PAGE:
Thursday, April 14, 2005

Saul Bellow, RIP:

Saul Bellow recently died. I'm not much into novelists; the only book I've ever read of his was his last, Ravelstein -- and that was only because it was about Allan Bloom, whose work on political philosophy I have read and greatly enjoyed even as I disagree with some of it.

Ravelstein should be read after reading Bloom's The Closing of the American Mind.

That's because Bloom, as a Straussian, either writes in code or otherwise beats around the bush regarding what he really believes. For instance, in Closing, Bloom makes a big deal over how post-modern Nietzschean philosophy had seeped down all the way to the masses in America, who didn't fully understand it. And that we were living in an age where relativism, both cultural and moral, was such a strong public virtue that everyone knew, elementary, that (captial T) Truth was relative.

And this was not good, for a variety of reasons. The public needed to believe in Truth and Good and Evil.

And Bloom in Closing adopts a veneer of a 1950's style social conservative; like all of the other Straussians, he/they were publicly social conservative philosophers who supported religious conservatives and their public policy positions.

But in Closing, Bloom hints that he's really not sure that religious conservatives possess the Truth, even though they have the right to assert that they do. In fact, towards the end of the book, he sort of lets it be known that he is a non-believer, in not so many words.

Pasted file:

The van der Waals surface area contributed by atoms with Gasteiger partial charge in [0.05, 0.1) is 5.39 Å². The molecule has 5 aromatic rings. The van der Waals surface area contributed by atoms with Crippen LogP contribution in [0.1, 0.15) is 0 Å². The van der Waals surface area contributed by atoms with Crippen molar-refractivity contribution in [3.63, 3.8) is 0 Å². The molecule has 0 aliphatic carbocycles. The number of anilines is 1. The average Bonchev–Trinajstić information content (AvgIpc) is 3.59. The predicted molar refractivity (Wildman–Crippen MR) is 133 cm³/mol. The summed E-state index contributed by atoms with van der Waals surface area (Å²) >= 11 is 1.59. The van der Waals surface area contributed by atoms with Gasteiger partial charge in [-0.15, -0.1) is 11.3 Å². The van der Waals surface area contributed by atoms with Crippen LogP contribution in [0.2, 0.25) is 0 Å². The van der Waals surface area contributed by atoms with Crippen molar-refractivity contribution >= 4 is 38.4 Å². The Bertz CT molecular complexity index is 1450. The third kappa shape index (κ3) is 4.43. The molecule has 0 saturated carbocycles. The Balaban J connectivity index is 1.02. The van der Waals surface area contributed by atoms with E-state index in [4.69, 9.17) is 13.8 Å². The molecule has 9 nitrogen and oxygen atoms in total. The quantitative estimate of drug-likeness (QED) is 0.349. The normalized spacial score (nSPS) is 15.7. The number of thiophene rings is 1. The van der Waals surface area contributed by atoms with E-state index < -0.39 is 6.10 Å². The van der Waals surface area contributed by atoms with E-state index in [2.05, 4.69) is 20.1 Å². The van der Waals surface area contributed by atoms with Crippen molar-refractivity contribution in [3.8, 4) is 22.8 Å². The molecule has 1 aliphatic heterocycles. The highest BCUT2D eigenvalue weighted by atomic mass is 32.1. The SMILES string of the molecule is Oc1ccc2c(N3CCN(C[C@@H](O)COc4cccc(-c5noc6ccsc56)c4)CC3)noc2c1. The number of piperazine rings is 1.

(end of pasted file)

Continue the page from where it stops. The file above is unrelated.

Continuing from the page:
Ravelstein's usefulness is that we hear Bloom speaking in "private" and we observe his private life. And thus, what he was "beating around the bush" in Closing, becomes more apparent. Bloom states categorically that he is an atheist because "no true philosopher can believe in God." Moreover, he is an unapologetically promiscuous homosexual.

The Truth that Bloom hinted at in Closing was this: For all of his hemming and hawing about How Nietzsche Conquered America, Bloom was an atheist-nihilist philosopher who believed that Nietzsche and Heidegger were correct as to the ultimate nature of reality.

Now, much has been written distorting his and his fellow Straussians' belief in this regard. For instance, while it's true that Bloom thought that this ultimate Truth was not fit for mass consumption, it was not because, as Shadia Drury argues, that giving the masses the Truth was like giving "pearls" to the "swine."

The Truth, according to Bloom and Strauss, was hardly a "pearl" but rather a horrific reality. Moreover, if the masses understood the implications of nihilism -- which they didn't because what they got was a watered-down, happy and ultimately false, "nihilism without the abyss" -- they would reject it. The philosopher can accept the horrific Truth of nihilism, because the philosopher loves discovering the Truth, even if that Truth is not a lovable one.

Moreover, Heidegger's ultimate support for the Nazi's demonstrated that you cannot found a political order or Nietzschean nihilism, that following the abyss will just as likely give you Nazi Germany as it will liberal democracy.

Bloom likened the Truth of nihilism to "playing with fire."

Ultimately, according to Bloom, that's why nihilistic-relativism was so dangerous and why only philosophers should be in possession of that Truth.

See also my past post My Understanding of the Straussians;

and this post by John Coleman;

and this article by (Bloom and Bellow's former student) John Podhoretz.

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